From left, Lynnaya Munroe of Telus, Director of Community Economic Development Nicole Fricot, and Tech Strategy Coordinator Hayley Johnson chat during the Technology Summit and Career Trade Show at Revelstoke Secondary School on Feb. 22, 2018. (Jake Sherman/Revelstoke Review)

From left, Lynnaya Munroe of Telus, Director of Community Economic Development Nicole Fricot, and Tech Strategy Coordinator Hayley Johnson chat during the Technology Summit and Career Trade Show at Revelstoke Secondary School on Feb. 22, 2018. (Jake Sherman/Revelstoke Review)

Smart Cities Challenge puts Revelstoke in the running for $50 million

Priority is to get residents thinking about creative solutions to community problems

Director of Community Economic Development Nicole Fricot says it’s a long shot, but Revelstoke is in the running for $50 million.

The City is currently in the process of participating in the federal government’s Smart Cities Challenge, which asks municipalities to identify issues of concern to their communities and brainstorm creative solutions that leverage the use of technology.

“It’s a long shot,” said Fricot. “But the higher priority is that we start to have these conversations and begin to identify solutions. Once we do that I can take that information and fight for the community.”

Over the last week, the City has been collecting information from local constituents using an online data collection platform called thoughtexchange.

The online survey has asked residents to weigh in on what the biggest issues facing Revelstoke are in the long term.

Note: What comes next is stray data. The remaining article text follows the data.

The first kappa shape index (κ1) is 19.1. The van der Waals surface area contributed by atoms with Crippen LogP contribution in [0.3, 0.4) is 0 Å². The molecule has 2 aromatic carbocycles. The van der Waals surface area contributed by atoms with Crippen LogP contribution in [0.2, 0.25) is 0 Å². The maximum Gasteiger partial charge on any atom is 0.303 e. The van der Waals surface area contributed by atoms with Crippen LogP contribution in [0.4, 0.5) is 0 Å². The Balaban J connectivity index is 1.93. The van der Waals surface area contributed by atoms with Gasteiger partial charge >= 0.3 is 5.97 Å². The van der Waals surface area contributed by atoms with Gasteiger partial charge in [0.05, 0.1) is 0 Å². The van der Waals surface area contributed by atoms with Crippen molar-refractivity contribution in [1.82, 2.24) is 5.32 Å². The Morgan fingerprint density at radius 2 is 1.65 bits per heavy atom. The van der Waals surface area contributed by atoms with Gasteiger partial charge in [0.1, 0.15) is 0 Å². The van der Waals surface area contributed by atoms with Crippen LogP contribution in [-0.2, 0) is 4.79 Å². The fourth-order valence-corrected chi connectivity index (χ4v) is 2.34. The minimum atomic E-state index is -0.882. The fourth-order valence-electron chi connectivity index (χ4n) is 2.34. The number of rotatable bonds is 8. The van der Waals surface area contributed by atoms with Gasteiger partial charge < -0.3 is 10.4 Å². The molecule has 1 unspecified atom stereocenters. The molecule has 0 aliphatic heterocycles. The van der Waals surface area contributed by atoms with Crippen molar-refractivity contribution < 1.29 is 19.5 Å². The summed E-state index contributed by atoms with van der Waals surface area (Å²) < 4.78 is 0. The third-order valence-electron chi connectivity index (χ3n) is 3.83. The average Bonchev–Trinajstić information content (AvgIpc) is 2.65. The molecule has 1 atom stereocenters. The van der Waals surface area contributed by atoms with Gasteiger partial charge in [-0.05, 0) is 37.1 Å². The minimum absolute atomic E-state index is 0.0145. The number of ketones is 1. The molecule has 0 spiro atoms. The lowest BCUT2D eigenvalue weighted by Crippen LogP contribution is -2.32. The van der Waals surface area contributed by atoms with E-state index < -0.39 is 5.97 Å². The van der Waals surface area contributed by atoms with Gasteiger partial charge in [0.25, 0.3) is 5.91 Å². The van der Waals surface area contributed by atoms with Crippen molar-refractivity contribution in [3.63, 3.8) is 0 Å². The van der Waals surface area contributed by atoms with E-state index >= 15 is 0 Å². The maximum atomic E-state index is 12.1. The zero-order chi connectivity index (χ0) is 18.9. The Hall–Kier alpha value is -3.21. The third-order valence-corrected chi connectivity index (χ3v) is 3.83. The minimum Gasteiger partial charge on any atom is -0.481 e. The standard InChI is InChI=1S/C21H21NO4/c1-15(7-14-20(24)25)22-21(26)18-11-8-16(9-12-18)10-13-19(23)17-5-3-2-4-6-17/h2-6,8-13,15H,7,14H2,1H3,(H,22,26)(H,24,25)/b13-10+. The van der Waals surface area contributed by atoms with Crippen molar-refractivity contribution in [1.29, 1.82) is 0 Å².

With one day left to respond to the online survey, the City has collected 125 responses.

About one in five respondents raised concerns about housing and development.

Other issues identified by local residents were related to the Trans-Canada Highway, food security, the diversification of the local economy, and the cost of living.

Fricot said the online survey is just the first part of the City’s ongoing process for collecting information and identifying the issues that matter to local constituents.

“The first part of the project is identifying what problems the community wants to solve over the next 10 years,” said Fricot. “The second stage is looking at how we use technology to solve those problems.”

The online survey will close on March 9.

The ongoing dialogue with constituents is slated to continue in person on between 6 and 8 p.m. on March 13, when the City hosts the Future of Stoke at the Community Centre.

The event will see the City take three or four of the issues identified by constituents in the survey and brainstorm creative solutions to those problems.

Those in attendance will break into small groups to come up with innovative ways to solve those problems.

The deadline for submissions for the Smart Cities Challenge is April 24 and the finalists of the federal government’s challenge will be notified this summer.

The cities selected as finalists will receive a $250K federal grant to develop their final proposals. Those proposals will be due in winter 2019, and a jury will select the winners in spring of 2019.

The first prize is $50 million, which is open to all the communities who apply, regardless of population.

There will also be two prizes of $10 million up for grabs, which are reserved for communities under 500,000 people. And one prize of $5 million open to communities under 30,000 people.


@Jnsherman
jake.sherman@revelstokereview.com

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